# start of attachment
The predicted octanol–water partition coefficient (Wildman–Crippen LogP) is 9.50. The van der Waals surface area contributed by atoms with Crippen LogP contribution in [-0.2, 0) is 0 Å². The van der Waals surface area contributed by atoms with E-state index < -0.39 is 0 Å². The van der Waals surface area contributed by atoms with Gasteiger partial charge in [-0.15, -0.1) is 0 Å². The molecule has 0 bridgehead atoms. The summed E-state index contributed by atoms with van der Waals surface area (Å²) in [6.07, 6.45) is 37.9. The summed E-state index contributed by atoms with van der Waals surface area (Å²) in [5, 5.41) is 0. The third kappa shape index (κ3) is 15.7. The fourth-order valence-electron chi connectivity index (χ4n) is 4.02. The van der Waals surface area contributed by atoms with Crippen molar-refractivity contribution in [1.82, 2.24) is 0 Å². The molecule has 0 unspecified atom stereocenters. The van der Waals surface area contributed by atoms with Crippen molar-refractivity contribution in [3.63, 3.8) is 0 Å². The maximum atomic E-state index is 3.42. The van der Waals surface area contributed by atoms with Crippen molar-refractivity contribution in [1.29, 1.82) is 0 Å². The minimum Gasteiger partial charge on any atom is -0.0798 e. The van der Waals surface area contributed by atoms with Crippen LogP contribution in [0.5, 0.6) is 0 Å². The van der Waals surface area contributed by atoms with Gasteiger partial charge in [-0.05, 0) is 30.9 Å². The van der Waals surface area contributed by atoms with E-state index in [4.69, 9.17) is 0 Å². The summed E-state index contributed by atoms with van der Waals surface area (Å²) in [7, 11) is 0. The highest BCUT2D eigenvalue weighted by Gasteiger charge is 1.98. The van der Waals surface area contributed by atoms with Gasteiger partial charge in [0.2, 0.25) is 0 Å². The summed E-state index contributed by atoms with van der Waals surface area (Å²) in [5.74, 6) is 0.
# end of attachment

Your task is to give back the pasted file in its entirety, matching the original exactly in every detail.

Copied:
The predicted octanol–water partition coefficient (Wildman–Crippen LogP) is 9.50. The van der Waals surface area contributed by atoms with Crippen LogP contribution in [-0.2, 0) is 0 Å². The van der Waals surface area contributed by atoms with E-state index < -0.39 is 0 Å². The van der Waals surface area contributed by atoms with Gasteiger partial charge in [-0.15, -0.1) is 0 Å². The molecule has 0 bridgehead atoms. The summed E-state index contributed by atoms with van der Waals surface area (Å²) in [6.07, 6.45) is 37.9. The summed E-state index contributed by atoms with van der Waals surface area (Å²) in [5, 5.41) is 0. The third kappa shape index (κ3) is 15.7. The fourth-order valence-electron chi connectivity index (χ4n) is 4.02. The van der Waals surface area contributed by atoms with Crippen molar-refractivity contribution in [1.82, 2.24) is 0 Å². The molecule has 0 unspecified atom stereocenters. The van der Waals surface area contributed by atoms with Crippen molar-refractivity contribution in [3.63, 3.8) is 0 Å². The maximum atomic E-state index is 3.42. The van der Waals surface area contributed by atoms with Crippen molar-refractivity contribution in [1.29, 1.82) is 0 Å². The minimum Gasteiger partial charge on any atom is -0.0798 e. The van der Waals surface area contributed by atoms with Crippen LogP contribution in [0.5, 0.6) is 0 Å². The van der Waals surface area contributed by atoms with Gasteiger partial charge in [-0.05, 0) is 30.9 Å². The van der Waals surface area contributed by atoms with E-state index in [4.69, 9.17) is 0 Å². The summed E-state index contributed by atoms with van der Waals surface area (Å²) in [7, 11) is 0. The highest BCUT2D eigenvalue weighted by Gasteiger charge is 1.98. The van der Waals surface area contributed by atoms with Gasteiger partial charge in [0.2, 0.25) is 0 Å². The summed E-state index contributed by atoms with van der Waals surface area (Å²) in [5.74, 6) is 0.